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    The Best Juicers To Squeeze Into Your Life

    Never pay for overpriced juice again!

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    Something about a fresh juice always makes us feel like we’re going to live forever. We know chugging down a refreshing glass of kale-celery-apple juice isn’t actually enough to erase the damage caused by late nights and ill-advised fourth slices of pizza, but it sure feels like it might! So we’ve put the best of the best home juicers to the test — looking at taste and volume of juice, motor wattage, and ease of cleanup — and picked the best juicers to help you kick that $9-a-day store-bought juice habit once and for all.

    Joe Murray Productions, Games Animation / Via

    Editor's Note: We're currently updating these picks! Check back soon for more.

    Hamilton Beach Big Mouth Juice Extractor

    Even mid-priced juicers can cost hundreds of dollars, so the skeptics among us didn’t have terribly high hopes when we set about testing machines in the budget category. But we were pleasantly surprised to find that the Hamilton Beach Big Mouth Juice Extractor, the least expensive of all the cheaper-priced picks we tested, was our favorite.

    First, a bit of general juicer info. When it comes to juicers, there are two major categories: single-auger and centrifugal. Centrifugal juicers use a fast-spinning blade and centrifugal force (science!) to separate the liquids contained in fruits and veggies from their solid parts. Single-auger juicers (aka cold-press juicers, masticating juicers, or “slow juicers”) have many names, but only one gear. They are — you guessed it — slower than their centrifugal counterparts. Single-auger juicers generate less heat throughout the juicing process, making them purportedly better at preserving valuable nutritional enzymes that centrifugal juicers’ heat can break down (although the evidence to support this isn’t universally agreed upon). Single-auger juicers are also generally pricier, so all the budget machines we tested were centrifugal. This centrifugal model gets the job done like a pro.

    The chute on this juicer — that’s where you insert whatever you want to juice — is 3 inches wide, or enough to fit half a medium-sized beet or a small apple. This cuts down on prep time, making this machine a good pick for anyone who wants a glass of juice within five minutes. Some reviews of this machine noted that it was slower than machines with more power (like the ones we tested in the $$ and $$$ brackets), which stands to reason, but it still makes a damn fine glass of juice in under two minutes, putting it neck-and-neck with its higher-priced competitors in this category.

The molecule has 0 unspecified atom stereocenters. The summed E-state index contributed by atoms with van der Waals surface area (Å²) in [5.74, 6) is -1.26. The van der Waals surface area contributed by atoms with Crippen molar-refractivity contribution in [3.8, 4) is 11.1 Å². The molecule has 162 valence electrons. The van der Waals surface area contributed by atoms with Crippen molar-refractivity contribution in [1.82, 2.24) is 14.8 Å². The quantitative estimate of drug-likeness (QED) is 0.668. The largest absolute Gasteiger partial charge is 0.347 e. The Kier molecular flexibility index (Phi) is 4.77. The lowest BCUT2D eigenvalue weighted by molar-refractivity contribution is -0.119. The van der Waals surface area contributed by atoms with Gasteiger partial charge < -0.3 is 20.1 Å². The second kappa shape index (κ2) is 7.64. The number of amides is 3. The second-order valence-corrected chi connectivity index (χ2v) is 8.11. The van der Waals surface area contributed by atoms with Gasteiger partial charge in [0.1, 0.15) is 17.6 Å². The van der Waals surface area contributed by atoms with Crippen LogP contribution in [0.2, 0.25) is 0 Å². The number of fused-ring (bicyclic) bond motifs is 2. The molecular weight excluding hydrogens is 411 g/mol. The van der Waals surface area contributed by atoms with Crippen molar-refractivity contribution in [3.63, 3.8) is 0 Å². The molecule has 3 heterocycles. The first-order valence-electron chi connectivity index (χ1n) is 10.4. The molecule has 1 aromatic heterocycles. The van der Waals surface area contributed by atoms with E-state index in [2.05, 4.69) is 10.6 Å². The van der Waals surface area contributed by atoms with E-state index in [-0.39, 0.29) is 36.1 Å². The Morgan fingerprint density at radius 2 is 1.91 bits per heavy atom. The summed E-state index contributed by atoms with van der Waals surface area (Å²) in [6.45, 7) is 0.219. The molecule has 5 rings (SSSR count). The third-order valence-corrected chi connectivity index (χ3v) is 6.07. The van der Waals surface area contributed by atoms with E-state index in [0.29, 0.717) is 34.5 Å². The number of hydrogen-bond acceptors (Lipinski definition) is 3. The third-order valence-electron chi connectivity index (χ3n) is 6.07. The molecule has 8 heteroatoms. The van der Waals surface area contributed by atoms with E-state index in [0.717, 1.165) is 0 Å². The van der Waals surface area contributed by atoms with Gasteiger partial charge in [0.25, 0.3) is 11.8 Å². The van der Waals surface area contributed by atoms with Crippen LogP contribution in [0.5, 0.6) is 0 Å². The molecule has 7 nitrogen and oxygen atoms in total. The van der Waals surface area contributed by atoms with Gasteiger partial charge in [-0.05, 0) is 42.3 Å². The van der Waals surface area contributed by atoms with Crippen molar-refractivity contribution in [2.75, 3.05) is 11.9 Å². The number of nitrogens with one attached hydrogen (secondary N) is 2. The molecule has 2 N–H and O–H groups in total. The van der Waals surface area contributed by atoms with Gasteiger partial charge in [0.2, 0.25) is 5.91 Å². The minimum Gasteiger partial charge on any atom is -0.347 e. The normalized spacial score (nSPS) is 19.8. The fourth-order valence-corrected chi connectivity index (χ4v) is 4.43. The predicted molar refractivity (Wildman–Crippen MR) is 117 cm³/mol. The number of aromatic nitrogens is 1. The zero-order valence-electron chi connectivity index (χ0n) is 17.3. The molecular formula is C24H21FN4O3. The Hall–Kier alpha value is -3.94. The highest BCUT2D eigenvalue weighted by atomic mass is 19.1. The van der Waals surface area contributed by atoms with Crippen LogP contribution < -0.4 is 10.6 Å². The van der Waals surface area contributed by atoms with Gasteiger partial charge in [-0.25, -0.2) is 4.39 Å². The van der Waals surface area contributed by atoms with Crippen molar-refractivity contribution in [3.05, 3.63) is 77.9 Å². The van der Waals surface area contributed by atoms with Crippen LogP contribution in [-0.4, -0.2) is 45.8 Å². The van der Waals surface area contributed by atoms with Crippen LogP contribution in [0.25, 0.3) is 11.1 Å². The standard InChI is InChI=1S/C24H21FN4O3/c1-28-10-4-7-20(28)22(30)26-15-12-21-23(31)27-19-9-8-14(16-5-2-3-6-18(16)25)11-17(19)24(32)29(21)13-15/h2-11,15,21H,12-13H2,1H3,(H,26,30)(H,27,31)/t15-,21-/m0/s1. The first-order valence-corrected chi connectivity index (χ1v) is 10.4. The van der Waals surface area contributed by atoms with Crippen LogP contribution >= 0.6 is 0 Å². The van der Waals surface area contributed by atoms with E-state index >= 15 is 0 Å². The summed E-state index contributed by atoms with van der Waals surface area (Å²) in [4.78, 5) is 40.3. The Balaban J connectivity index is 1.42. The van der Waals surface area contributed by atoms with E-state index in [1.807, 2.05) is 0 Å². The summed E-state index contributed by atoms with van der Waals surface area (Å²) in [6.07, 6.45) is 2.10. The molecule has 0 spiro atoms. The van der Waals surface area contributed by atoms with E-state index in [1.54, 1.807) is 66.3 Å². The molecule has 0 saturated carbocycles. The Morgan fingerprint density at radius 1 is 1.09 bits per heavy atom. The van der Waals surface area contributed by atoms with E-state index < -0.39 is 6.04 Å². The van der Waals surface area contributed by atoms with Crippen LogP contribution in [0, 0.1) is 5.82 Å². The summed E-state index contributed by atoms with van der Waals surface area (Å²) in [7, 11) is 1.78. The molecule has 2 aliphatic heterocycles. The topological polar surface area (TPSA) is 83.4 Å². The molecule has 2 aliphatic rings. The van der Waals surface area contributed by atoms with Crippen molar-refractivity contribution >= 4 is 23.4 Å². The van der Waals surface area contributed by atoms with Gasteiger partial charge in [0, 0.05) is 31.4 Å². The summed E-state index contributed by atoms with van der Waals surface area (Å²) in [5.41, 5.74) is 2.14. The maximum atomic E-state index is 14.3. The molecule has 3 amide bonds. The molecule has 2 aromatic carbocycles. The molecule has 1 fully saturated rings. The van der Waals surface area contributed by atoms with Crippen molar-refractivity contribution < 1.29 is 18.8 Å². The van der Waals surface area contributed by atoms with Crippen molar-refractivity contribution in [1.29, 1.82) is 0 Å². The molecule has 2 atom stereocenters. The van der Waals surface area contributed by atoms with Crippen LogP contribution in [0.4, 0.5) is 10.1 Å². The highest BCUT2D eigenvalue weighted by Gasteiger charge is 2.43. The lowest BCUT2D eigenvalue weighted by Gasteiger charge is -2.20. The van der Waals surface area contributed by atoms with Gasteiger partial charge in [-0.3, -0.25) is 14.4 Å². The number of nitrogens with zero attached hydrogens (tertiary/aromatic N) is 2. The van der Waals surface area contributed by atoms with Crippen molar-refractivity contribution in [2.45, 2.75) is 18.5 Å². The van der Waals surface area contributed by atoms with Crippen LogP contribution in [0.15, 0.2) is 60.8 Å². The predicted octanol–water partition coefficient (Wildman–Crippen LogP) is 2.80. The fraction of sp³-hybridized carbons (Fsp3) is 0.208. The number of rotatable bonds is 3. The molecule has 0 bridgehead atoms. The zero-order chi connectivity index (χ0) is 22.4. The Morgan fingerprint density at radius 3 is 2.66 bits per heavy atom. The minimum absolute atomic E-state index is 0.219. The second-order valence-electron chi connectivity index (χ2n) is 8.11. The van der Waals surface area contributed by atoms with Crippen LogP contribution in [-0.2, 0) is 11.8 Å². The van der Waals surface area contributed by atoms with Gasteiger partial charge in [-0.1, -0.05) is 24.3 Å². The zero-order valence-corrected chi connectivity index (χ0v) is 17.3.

We tested apples, beets, kale, celery, and carrots, and this machine’s 800 watts were more than sufficient to create perfectly smooth juices in every combination. Some of the juicers we tried tended to be more efficient at extracting juice from one type of fruit or vegetable than another — which resulted in, for example, kale stealing all the thunder in our kale-apple-celery juice (such a diva). The Hamilton Beach had no such problem — the fruit and vegetable flavors were well-balanced in every juice we made.

    This model is easy to set up (not a given when it comes to juicers) and to use, with just a simple on/off switch. Every juicer we tested was somewhat annoying to clean, but this one was less annoying than most — its plastic parts are all dishwasher-safe, and if you want to cut down on cleaning time, you can line the machine’s pulp bin with a plastic bag.

    All the juicers we tested in this price category produced a significant amount of foam. You can always cut down on foam by using a fine mesh strainer, but we didn’t find it hugely off-putting, particularly if we drink our vitamin-brews right away. In short, if you want to drink green but not spend a whole lot of it, the Hamilton Beach Big Mouth Juice Extractor is your best bet.

    Get it from Amazon for $54.99.

    Omega Nutrition Center Juicer

    We talked a bit about the differences between centrifugal and single-auger juicers in our review of our $ pick, and while we don’t think a single-auger machine is a good choice for a budget-conscious home juice-maker, if you’re looking to spend a little more money, the Omega J8004 is the best mid-range machine out there.